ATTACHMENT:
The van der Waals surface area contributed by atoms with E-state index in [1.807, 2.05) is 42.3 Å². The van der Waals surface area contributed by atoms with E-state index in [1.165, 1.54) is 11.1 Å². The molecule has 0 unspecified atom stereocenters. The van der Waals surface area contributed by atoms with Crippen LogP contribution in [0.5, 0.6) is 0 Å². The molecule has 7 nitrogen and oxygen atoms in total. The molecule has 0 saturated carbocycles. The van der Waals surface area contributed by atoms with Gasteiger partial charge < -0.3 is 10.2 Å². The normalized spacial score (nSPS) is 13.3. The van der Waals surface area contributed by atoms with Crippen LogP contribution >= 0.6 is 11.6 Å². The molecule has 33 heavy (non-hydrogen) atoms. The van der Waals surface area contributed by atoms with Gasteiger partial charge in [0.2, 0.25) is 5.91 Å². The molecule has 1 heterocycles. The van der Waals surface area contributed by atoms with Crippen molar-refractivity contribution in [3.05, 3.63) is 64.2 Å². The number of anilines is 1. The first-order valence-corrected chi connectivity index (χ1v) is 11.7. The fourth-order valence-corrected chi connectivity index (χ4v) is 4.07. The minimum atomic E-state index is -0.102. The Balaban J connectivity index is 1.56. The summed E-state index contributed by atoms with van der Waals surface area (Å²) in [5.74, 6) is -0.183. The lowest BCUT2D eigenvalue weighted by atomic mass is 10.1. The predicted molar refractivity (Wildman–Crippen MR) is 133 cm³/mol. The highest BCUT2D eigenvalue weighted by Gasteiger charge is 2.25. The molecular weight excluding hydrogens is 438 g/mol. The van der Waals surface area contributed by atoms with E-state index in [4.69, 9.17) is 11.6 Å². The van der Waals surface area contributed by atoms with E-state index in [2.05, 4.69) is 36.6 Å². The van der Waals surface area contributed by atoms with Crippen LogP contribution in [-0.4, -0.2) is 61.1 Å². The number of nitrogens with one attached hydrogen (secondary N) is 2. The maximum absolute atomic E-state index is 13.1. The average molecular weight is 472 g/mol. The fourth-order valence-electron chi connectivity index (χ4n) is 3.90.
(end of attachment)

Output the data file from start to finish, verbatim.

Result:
The van der Waals surface area contributed by atoms with E-state index in [1.807, 2.05) is 42.3 Å². The van der Waals surface area contributed by atoms with E-state index in [1.165, 1.54) is 11.1 Å². The molecule has 0 unspecified atom stereocenters. The van der Waals surface area contributed by atoms with Crippen LogP contribution in [0.5, 0.6) is 0 Å². The molecule has 7 nitrogen and oxygen atoms in total. The molecule has 0 saturated carbocycles. The van der Waals surface area contributed by atoms with Gasteiger partial charge < -0.3 is 10.2 Å². The normalized spacial score (nSPS) is 13.3. The van der Waals surface area contributed by atoms with Crippen LogP contribution >= 0.6 is 11.6 Å². The molecule has 33 heavy (non-hydrogen) atoms. The van der Waals surface area contributed by atoms with Gasteiger partial charge in [0.2, 0.25) is 5.91 Å². The molecule has 1 heterocycles. The van der Waals surface area contributed by atoms with Crippen molar-refractivity contribution in [3.05, 3.63) is 64.2 Å². The number of anilines is 1. The first-order valence-corrected chi connectivity index (χ1v) is 11.7. The fourth-order valence-corrected chi connectivity index (χ4v) is 4.07. The minimum atomic E-state index is -0.102. The Balaban J connectivity index is 1.56. The summed E-state index contributed by atoms with van der Waals surface area (Å²) in [5.74, 6) is -0.183. The lowest BCUT2D eigenvalue weighted by atomic mass is 10.1. The predicted molar refractivity (Wildman–Crippen MR) is 133 cm³/mol. The highest BCUT2D eigenvalue weighted by Gasteiger charge is 2.25. The molecular weight excluding hydrogens is 438 g/mol. The van der Waals surface area contributed by atoms with E-state index in [4.69, 9.17) is 11.6 Å². The van der Waals surface area contributed by atoms with E-state index in [2.05, 4.69) is 36.6 Å². The van der Waals surface area contributed by atoms with Crippen LogP contribution in [-0.4, -0.2) is 61.1 Å². The number of nitrogens with one attached hydrogen (secondary N) is 2. The maximum absolute atomic E-state index is 13.1. The average molecular weight is 472 g/mol. The fourth-order valence-electron chi connectivity index (χ4n) is 3.90.